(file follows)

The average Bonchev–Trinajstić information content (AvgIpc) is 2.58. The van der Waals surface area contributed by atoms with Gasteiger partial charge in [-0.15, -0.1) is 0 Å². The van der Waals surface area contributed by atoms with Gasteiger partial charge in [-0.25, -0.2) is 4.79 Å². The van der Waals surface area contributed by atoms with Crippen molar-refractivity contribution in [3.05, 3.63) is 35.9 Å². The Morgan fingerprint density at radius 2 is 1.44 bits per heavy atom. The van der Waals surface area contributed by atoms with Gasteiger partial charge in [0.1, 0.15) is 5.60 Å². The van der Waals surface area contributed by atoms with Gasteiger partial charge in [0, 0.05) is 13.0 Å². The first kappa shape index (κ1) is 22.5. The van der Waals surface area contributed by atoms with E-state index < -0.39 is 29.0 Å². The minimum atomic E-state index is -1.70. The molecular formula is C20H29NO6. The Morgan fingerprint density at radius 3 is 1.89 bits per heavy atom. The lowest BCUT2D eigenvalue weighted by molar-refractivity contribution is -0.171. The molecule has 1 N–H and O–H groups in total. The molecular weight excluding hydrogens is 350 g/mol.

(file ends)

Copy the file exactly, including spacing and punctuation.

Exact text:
The average Bonchev–Trinajstić information content (AvgIpc) is 2.58. The van der Waals surface area contributed by atoms with Gasteiger partial charge in [-0.15, -0.1) is 0 Å². The van der Waals surface area contributed by atoms with Gasteiger partial charge in [-0.25, -0.2) is 4.79 Å². The van der Waals surface area contributed by atoms with Crippen molar-refractivity contribution in [3.05, 3.63) is 35.9 Å². The Morgan fingerprint density at radius 2 is 1.44 bits per heavy atom. The van der Waals surface area contributed by atoms with Gasteiger partial charge in [0.1, 0.15) is 5.60 Å². The van der Waals surface area contributed by atoms with Gasteiger partial charge in [0, 0.05) is 13.0 Å². The first kappa shape index (κ1) is 22.5. The van der Waals surface area contributed by atoms with E-state index < -0.39 is 29.0 Å². The minimum atomic E-state index is -1.70. The molecular formula is C20H29NO6. The Morgan fingerprint density at radius 3 is 1.89 bits per heavy atom. The lowest BCUT2D eigenvalue weighted by molar-refractivity contribution is -0.171. The molecule has 1 N–H and O–H groups in total. The molecular weight excluding hydrogens is 350 g/mol.